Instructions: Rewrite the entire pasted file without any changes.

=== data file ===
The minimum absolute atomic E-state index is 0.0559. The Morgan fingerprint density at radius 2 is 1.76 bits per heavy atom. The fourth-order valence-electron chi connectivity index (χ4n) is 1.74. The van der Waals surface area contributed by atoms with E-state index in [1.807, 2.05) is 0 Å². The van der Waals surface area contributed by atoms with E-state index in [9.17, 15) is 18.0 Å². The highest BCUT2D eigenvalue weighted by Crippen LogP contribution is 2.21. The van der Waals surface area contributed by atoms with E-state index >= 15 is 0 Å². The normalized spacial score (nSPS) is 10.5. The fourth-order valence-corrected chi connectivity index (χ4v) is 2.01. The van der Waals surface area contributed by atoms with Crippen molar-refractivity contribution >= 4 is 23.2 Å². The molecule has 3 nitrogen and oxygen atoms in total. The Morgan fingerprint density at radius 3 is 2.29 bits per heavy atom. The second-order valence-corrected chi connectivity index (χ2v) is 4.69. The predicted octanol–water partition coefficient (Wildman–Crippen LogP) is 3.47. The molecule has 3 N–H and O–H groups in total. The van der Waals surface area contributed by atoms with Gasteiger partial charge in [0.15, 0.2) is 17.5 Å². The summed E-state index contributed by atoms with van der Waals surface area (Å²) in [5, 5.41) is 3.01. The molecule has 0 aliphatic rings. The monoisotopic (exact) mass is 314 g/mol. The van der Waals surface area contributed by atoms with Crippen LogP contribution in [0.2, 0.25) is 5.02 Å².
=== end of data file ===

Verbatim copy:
The minimum absolute atomic E-state index is 0.0559. The Morgan fingerprint density at radius 2 is 1.76 bits per heavy atom. The fourth-order valence-electron chi connectivity index (χ4n) is 1.74. The van der Waals surface area contributed by atoms with E-state index in [1.807, 2.05) is 0 Å². The van der Waals surface area contributed by atoms with E-state index in [9.17, 15) is 18.0 Å². The highest BCUT2D eigenvalue weighted by Crippen LogP contribution is 2.21. The van der Waals surface area contributed by atoms with E-state index >= 15 is 0 Å². The normalized spacial score (nSPS) is 10.5. The fourth-order valence-corrected chi connectivity index (χ4v) is 2.01. The van der Waals surface area contributed by atoms with Crippen molar-refractivity contribution >= 4 is 23.2 Å². The molecule has 3 nitrogen and oxygen atoms in total. The Morgan fingerprint density at radius 3 is 2.29 bits per heavy atom. The second-order valence-corrected chi connectivity index (χ2v) is 4.69. The predicted octanol–water partition coefficient (Wildman–Crippen LogP) is 3.47. The molecule has 3 N–H and O–H groups in total. The van der Waals surface area contributed by atoms with Gasteiger partial charge in [0.15, 0.2) is 17.5 Å². The summed E-state index contributed by atoms with van der Waals surface area (Å²) in [5, 5.41) is 3.01. The molecule has 0 aliphatic rings. The monoisotopic (exact) mass is 314 g/mol. The van der Waals surface area contributed by atoms with Crippen LogP contribution in [0.2, 0.25) is 5.02 Å².